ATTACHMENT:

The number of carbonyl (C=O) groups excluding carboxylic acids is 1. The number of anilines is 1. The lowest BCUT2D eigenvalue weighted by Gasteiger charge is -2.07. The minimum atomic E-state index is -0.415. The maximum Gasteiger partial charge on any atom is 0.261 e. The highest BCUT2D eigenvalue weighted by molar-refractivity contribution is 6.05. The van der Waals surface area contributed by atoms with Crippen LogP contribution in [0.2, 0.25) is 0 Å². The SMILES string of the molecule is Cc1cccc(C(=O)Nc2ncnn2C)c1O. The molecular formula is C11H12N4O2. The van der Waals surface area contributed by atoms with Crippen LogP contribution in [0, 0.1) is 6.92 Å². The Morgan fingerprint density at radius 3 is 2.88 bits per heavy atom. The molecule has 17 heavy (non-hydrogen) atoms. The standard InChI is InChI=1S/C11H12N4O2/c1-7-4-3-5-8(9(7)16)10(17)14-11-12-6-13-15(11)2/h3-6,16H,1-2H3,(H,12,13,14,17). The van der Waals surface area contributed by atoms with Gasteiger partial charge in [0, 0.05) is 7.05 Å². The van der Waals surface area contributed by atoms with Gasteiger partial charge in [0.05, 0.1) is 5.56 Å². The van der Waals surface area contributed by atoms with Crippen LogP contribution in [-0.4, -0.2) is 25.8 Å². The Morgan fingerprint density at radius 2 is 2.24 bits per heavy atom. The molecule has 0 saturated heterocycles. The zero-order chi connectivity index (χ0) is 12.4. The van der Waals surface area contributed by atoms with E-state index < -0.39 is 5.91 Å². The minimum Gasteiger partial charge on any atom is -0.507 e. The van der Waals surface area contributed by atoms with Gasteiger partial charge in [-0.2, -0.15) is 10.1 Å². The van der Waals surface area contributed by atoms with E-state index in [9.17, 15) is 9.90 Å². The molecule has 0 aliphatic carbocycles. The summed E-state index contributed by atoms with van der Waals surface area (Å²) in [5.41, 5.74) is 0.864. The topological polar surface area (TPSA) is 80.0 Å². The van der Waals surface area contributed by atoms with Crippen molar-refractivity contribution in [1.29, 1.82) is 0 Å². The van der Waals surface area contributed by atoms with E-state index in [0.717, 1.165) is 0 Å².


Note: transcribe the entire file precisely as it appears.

The number of carbonyl (C=O) groups excluding carboxylic acids is 1. The number of anilines is 1. The lowest BCUT2D eigenvalue weighted by Gasteiger charge is -2.07. The minimum atomic E-state index is -0.415. The maximum Gasteiger partial charge on any atom is 0.261 e. The highest BCUT2D eigenvalue weighted by molar-refractivity contribution is 6.05. The van der Waals surface area contributed by atoms with Crippen LogP contribution in [0.2, 0.25) is 0 Å². The SMILES string of the molecule is Cc1cccc(C(=O)Nc2ncnn2C)c1O. The molecular formula is C11H12N4O2. The van der Waals surface area contributed by atoms with Crippen LogP contribution in [0, 0.1) is 6.92 Å². The Morgan fingerprint density at radius 3 is 2.88 bits per heavy atom. The molecule has 17 heavy (non-hydrogen) atoms. The standard InChI is InChI=1S/C11H12N4O2/c1-7-4-3-5-8(9(7)16)10(17)14-11-12-6-13-15(11)2/h3-6,16H,1-2H3,(H,12,13,14,17). The van der Waals surface area contributed by atoms with Gasteiger partial charge in [0, 0.05) is 7.05 Å². The van der Waals surface area contributed by atoms with Gasteiger partial charge in [0.05, 0.1) is 5.56 Å². The van der Waals surface area contributed by atoms with Crippen LogP contribution in [-0.4, -0.2) is 25.8 Å². The Morgan fingerprint density at radius 2 is 2.24 bits per heavy atom. The molecule has 0 saturated heterocycles. The zero-order chi connectivity index (χ0) is 12.4. The van der Waals surface area contributed by atoms with E-state index < -0.39 is 5.91 Å². The minimum Gasteiger partial charge on any atom is -0.507 e. The van der Waals surface area contributed by atoms with Gasteiger partial charge in [-0.2, -0.15) is 10.1 Å². The van der Waals surface area contributed by atoms with E-state index in [9.17, 15) is 9.90 Å². The molecule has 0 aliphatic carbocycles. The summed E-state index contributed by atoms with van der Waals surface area (Å²) in [5.41, 5.74) is 0.864. The topological polar surface area (TPSA) is 80.0 Å². The van der Waals surface area contributed by atoms with Crippen molar-refractivity contribution in [1.29, 1.82) is 0 Å². The van der Waals surface area contributed by atoms with E-state index in [0.717, 1.165) is 0 Å².